Exegetical Honesty

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Last night in my hermeneutics class at Bethel Seminary, I ran the basic question of my last post by my professor: “Does Jesus call all of his followers to be disciples, or can one be a true follower without accepting the invitation to discipleship?” His first response was that to be a disciple means to be a follower; he noted that one Bible translation (I don’t remember which) actually uses the word follower where others use disciple.

Exegesis is the process of understanding what the original author actually wrote. Hermeneutics, which begins with and encompasses exegesis, is the process of interpreting what the original author wrote to the original audience, and determining the significance of that for us today.

I confess that my post on discipleship is not the product of sound exegesis; in fact, I stated that in one of my subsequent comments: “My conclusions (at this point) are really based on what Jesus didn’t say as much as on what he did say.” That is hardly good scholarship.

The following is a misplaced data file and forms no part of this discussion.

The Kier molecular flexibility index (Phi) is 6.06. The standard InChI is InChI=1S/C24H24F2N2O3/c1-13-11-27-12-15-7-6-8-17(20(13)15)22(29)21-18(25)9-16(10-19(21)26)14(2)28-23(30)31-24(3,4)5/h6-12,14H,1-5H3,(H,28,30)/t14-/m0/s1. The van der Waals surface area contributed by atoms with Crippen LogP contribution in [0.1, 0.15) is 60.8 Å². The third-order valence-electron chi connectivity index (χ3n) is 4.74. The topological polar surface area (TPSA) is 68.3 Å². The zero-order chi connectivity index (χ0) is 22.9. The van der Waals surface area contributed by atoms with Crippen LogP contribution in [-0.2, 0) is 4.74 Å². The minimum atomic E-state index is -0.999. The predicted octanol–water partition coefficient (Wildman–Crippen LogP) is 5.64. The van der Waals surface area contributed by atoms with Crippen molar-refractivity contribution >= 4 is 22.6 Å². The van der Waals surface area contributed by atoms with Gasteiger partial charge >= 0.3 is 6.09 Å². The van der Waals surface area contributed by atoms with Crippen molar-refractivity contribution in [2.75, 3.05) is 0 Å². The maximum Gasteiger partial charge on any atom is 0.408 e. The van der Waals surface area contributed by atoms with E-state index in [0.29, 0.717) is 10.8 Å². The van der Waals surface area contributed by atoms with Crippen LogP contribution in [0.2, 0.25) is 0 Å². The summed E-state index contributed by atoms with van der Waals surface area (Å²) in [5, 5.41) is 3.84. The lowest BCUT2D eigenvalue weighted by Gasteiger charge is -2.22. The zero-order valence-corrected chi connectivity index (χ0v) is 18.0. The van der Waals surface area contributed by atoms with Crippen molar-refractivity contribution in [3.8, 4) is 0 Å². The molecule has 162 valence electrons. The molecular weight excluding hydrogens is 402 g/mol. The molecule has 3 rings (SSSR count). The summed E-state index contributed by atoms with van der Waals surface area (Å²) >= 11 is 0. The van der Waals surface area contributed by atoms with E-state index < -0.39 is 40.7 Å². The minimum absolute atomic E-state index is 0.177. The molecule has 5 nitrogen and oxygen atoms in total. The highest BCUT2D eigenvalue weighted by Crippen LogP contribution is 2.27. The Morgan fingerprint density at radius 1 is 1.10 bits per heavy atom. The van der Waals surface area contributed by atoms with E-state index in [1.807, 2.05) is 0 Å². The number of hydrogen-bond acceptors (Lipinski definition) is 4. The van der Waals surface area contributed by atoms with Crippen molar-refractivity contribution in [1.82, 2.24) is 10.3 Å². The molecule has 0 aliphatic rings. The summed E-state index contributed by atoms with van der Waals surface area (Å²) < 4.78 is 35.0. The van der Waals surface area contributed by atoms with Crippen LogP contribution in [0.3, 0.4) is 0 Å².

In my defense, though I want to emphasize that the thoughts I posted were intended to generate discussion (which they did) and to serve as a hypothesis for further study. I will continue to study that hypothesis, implementing good principles of hermeneutics and, I hope, thus be drawn into a fuller realization of what Jesus both desires and expects of those who call him “Lord, Lord.”

1 thought on “Exegetical Honesty

  1. Scott Reavely

    Hi Randy,

    I ran across a comment you left on the MMI blog. I trust God will continue to help you find your sweet-spot in ministry and, of course, have a ton of exegetical honesty.

    Reply

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